Is it possible to live on Planet Earth without a cell phone? The answer would seem to be no, at least according to the cell-phone industry and its analysts. Tim Long, an analyst at Bank of America, in May projected that 650 million wireless handsets would be sold this year and 730 million next year. Trikon Technologies Inc., which makes equipment used in the construction of cell-phone components, said in a recent release that the worldwide handset market is “forecasted to reach 1 billion units by 2006.”
Of course, everyone knows a guy with four cell phones—usually he has the same number of ex-wives—but these numbers are jaw-dropping. Considering that the census clock shows a current population of about 6.372 billion, Long is suggesting that one in every 10 human beings will buy—not possess, but buy—a new cell phone this year. Trikon believes that in 2006, one in every 6.5 humans will do the same. Not adults, not workers, but one of every 6.5 people.
Are these stunning numbers real, and are they sustainable? So far, investors haven’t pushed the stocks of Nokia and Motorola to anywhere near their bubble-era heights. But the cell-phone growth projections are based on premises that are more redolent of 1990s-era techno-enthusiasm than the current decade’s putative realism. Some savvy observers of the telecom world detect the beginnings of a bubble. “At some point, we’re going to run into the law of large numbers and it’s going to be a nasty setup,” said Cody Willard, general partner at CL Willard Capital and a columnist for TheStreet.com. “I just don’t think we’re quite there yet.”
Last year, according to Alex Slawsby, a senior analyst at IDC, 551 million cell phones were shipped from vendors, up 20.8 percent from 456 million in 2002 and nearly double the figure from 1999. (Since cell phones are sold through so many retail channels around the world, it is difficult to get hard numbers on retail sales.)
Few analysts believe growth will continue at this pace. Long, for example, sees sales rising at a compound rate of about 11 percent for the next five years, so that in 2009 about 1.1 billion handsets will be sold. That sounds reasonable enough. But when you start from a very large base, and when the pool of potential buyers and users is growing at only about 1 percent, the longer-term picture becomes blurry.
Slawsky says there are 1.35 billion cell phones in use in the world today. By 2008 there should be 2 billion wireless subscribers in the world—30 percent of the projected global population. That won’t leave many potential customers left. The World Bank says that in 2001 more than 1.1 billion people lived on less than $1 a day. Not many of them will be buying Motorola’s new flip phone. Throw in the large chunk of the population made up of kids and very old people, and “there’s probably 2 to 3 billion people that will never have a cell phone,” says Slawsky. By his reckoning, some time between 2010 and 2020, everyone who wants and can afford a cell phone will have one. In 30 years, cell phones will have gone from an oddity to a luxury to a necessity.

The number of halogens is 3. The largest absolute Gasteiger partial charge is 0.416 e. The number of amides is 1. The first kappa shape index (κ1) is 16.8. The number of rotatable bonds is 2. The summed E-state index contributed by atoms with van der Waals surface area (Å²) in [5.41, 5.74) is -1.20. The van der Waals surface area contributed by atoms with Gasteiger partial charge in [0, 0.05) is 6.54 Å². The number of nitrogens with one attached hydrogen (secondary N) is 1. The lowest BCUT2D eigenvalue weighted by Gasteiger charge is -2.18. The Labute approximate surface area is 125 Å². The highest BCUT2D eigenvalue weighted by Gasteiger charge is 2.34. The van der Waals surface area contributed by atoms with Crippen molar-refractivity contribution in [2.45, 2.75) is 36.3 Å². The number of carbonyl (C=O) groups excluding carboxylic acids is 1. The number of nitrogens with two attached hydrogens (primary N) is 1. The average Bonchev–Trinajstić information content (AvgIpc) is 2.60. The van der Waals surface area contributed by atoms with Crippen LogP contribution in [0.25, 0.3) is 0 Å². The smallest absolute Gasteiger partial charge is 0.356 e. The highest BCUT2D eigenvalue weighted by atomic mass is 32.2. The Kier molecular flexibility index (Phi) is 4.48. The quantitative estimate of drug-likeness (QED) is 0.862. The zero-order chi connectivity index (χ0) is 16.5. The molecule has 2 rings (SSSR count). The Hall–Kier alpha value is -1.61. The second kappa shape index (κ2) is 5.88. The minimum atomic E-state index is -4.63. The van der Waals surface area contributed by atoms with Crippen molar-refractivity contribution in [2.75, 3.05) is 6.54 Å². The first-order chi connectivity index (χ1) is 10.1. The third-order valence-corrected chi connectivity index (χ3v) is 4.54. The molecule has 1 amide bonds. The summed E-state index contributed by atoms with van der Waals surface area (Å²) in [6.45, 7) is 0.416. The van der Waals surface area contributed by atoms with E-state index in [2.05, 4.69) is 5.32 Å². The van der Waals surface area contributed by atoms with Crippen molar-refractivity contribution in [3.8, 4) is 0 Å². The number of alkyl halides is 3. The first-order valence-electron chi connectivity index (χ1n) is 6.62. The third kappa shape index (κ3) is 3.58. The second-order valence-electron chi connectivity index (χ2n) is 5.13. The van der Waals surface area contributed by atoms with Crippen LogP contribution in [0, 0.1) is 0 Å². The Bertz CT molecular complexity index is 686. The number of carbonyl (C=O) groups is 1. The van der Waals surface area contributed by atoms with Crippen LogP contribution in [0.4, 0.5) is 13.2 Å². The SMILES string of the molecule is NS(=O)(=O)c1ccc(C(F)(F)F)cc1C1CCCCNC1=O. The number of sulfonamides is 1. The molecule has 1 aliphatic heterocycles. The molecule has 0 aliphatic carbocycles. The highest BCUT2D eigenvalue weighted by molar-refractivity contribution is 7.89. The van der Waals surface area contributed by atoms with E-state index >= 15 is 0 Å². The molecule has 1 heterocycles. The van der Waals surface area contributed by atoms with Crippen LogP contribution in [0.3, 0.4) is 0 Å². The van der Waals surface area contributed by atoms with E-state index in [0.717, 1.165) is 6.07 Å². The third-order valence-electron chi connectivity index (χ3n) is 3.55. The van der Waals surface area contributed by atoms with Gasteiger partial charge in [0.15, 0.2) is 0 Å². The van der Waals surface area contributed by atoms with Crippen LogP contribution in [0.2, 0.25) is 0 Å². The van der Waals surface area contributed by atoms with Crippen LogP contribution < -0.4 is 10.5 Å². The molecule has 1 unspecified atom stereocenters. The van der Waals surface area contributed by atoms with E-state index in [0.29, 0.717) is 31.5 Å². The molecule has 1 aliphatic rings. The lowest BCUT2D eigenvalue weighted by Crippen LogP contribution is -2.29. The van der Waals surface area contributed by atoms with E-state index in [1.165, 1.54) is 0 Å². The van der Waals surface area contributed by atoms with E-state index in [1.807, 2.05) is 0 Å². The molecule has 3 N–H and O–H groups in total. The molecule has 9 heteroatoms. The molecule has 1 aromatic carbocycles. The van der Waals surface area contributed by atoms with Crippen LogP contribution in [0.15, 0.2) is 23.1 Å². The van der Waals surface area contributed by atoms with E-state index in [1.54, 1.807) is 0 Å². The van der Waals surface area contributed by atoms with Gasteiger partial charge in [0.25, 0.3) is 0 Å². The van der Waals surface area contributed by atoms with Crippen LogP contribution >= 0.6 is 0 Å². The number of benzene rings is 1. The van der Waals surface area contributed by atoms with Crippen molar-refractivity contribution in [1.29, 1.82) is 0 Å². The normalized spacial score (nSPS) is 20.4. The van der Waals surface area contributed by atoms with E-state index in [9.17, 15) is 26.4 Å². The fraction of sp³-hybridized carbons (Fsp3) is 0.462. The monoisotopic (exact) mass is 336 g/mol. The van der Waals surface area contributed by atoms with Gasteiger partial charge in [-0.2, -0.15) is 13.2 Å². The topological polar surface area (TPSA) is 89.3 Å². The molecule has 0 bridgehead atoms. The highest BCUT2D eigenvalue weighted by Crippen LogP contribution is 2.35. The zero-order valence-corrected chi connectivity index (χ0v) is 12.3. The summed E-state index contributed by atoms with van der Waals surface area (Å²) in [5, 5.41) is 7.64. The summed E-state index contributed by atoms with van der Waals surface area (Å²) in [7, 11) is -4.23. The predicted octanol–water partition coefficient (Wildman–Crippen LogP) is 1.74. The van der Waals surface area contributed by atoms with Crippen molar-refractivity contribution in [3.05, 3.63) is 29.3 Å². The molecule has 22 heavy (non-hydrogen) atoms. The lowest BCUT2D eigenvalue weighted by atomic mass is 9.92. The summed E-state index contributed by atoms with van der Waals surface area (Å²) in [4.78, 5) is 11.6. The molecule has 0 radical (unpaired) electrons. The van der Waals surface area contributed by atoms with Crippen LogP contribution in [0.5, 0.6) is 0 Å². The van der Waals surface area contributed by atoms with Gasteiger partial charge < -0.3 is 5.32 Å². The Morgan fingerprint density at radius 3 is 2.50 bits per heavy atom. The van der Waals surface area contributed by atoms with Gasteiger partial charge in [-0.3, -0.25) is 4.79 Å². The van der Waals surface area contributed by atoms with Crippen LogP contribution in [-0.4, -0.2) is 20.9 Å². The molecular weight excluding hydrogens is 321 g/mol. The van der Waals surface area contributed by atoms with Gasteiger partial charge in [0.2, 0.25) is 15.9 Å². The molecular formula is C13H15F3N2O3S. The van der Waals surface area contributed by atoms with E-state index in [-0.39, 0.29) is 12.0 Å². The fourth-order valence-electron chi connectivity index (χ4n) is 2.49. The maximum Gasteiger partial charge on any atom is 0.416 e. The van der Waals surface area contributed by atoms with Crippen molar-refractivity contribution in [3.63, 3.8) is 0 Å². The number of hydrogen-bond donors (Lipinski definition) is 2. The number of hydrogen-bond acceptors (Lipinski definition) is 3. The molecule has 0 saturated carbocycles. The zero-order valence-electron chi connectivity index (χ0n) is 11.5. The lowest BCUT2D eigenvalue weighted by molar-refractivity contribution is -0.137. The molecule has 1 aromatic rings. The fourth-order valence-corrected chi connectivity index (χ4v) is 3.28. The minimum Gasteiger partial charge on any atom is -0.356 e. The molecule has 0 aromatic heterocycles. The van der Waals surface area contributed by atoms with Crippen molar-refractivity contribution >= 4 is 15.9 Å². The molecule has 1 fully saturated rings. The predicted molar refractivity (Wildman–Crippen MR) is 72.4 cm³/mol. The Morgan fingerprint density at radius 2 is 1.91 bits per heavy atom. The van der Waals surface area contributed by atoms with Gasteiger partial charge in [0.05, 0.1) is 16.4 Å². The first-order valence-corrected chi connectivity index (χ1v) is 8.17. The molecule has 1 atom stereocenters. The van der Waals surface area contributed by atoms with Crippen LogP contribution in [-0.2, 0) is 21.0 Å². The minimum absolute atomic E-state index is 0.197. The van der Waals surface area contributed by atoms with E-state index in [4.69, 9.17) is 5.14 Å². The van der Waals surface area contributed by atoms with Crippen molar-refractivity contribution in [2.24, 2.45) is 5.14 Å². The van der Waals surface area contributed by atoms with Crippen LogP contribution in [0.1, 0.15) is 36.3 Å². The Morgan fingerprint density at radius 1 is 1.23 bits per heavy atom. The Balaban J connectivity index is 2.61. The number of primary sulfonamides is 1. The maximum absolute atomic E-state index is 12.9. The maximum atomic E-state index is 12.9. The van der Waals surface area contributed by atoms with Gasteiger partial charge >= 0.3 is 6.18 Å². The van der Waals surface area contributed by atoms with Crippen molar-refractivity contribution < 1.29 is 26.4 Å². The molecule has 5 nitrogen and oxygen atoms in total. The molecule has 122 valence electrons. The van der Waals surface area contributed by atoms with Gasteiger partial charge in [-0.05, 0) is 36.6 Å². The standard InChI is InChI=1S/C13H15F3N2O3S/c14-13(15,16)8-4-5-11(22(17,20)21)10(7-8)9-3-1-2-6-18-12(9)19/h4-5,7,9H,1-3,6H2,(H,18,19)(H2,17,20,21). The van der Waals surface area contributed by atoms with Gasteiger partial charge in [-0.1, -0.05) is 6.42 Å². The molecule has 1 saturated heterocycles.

The projections also assume smooth, uninterrupted growth in the global market, particularly in developing markets.China and India, with a combined population of more than 2 billion, represent the greatest growth markets for cell phones. In 2003, sales of handsets in China and India were 74 million and 17 million, respectively. Long assumes steady year-over-year compounded growth in both markets, so that by 2009 the two Asian giants will account for 259 million sales. Sales are also projected to quadruple in the Middle East and Africa, from 33 million in 2003 to 123 million in 2009. But the economies of these regions are prone to busts as well as the booms they’re currently enjoying. And when you’re expecting compounded double-digit growth, one flat or down year can quickly make long-term projections seem unreasonable.
The projections also assume that sales will continue to grow or at least remain constant in developed markets where cell-phone penetration is remarkably high like Japan (62.7 percent) and Western Europe (77.2 percent). In these markets, most of the activity comes from selling newfangled phones to existing users. And manufacturers are busily stuffing new features into cell phones—cameras, text messaging, Internet access. For a large chunk of the market, then, growth depends on how fast existing customers decide they need new phones. Long’s analysis shows that the replacement rate should fall from 2.9 years in 2003 to 2.6 years in 2004. Over the long term, Long’s model sees people replacing their phones once every two years. That means half the people who own cell phones will get new ones each year—up from about one-third today.
That may happen. Or it may not. As with PC users, cell-phone owners need a reason to trade in machines that continue to function perfectly well. If they don’t, or if the networks needed to support enhanced handsets aren’t rolled out quickly enough, the demand won’t materialize as projected. That’s precisely what happened in 2001, when global sales of cell phones actually dropped by a few percentage points—despite the introduction of smaller, snazzier phones.